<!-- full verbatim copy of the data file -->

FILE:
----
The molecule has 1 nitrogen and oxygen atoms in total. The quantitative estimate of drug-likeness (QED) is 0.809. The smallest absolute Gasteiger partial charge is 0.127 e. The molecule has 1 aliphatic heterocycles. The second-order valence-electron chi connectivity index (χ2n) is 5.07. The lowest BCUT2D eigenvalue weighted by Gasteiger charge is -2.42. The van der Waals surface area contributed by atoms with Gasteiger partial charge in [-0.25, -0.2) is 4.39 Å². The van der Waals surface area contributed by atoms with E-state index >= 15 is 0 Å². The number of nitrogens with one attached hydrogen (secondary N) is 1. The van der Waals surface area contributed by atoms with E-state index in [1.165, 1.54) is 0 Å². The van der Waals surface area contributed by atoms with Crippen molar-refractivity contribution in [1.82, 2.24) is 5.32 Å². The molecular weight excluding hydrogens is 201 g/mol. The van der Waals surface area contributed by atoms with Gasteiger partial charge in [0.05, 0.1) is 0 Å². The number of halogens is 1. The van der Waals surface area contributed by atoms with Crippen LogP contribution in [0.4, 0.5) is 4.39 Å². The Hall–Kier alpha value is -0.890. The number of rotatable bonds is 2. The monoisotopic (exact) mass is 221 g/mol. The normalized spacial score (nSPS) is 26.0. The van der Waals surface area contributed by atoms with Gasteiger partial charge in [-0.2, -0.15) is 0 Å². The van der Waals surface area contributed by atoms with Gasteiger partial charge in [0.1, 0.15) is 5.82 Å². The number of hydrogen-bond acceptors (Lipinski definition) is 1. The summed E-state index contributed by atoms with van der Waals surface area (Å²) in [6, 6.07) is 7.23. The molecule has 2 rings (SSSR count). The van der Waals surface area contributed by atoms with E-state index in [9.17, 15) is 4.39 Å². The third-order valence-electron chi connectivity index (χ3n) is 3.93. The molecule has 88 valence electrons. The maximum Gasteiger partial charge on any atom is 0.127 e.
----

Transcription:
The molecule has 1 nitrogen and oxygen atoms in total. The quantitative estimate of drug-likeness (QED) is 0.809. The smallest absolute Gasteiger partial charge is 0.127 e. The molecule has 1 aliphatic heterocycles. The second-order valence-electron chi connectivity index (χ2n) is 5.07. The lowest BCUT2D eigenvalue weighted by Gasteiger charge is -2.42. The van der Waals surface area contributed by atoms with Gasteiger partial charge in [-0.25, -0.2) is 4.39 Å². The van der Waals surface area contributed by atoms with E-state index >= 15 is 0 Å². The number of nitrogens with one attached hydrogen (secondary N) is 1. The van der Waals surface area contributed by atoms with E-state index in [1.165, 1.54) is 0 Å². The van der Waals surface area contributed by atoms with Crippen molar-refractivity contribution in [1.82, 2.24) is 5.32 Å². The molecular weight excluding hydrogens is 201 g/mol. The van der Waals surface area contributed by atoms with Gasteiger partial charge in [0.05, 0.1) is 0 Å². The number of halogens is 1. The van der Waals surface area contributed by atoms with Crippen LogP contribution in [0.4, 0.5) is 4.39 Å². The Hall–Kier alpha value is -0.890. The number of rotatable bonds is 2. The monoisotopic (exact) mass is 221 g/mol. The normalized spacial score (nSPS) is 26.0. The van der Waals surface area contributed by atoms with Gasteiger partial charge in [-0.2, -0.15) is 0 Å². The van der Waals surface area contributed by atoms with Gasteiger partial charge in [0.1, 0.15) is 5.82 Å². The number of hydrogen-bond acceptors (Lipinski definition) is 1. The summed E-state index contributed by atoms with van der Waals surface area (Å²) in [6, 6.07) is 7.23. The molecule has 2 rings (SSSR count). The van der Waals surface area contributed by atoms with E-state index in [9.17, 15) is 4.39 Å². The third-order valence-electron chi connectivity index (χ3n) is 3.93. The molecule has 88 valence electrons. The maximum Gasteiger partial charge on any atom is 0.127 e.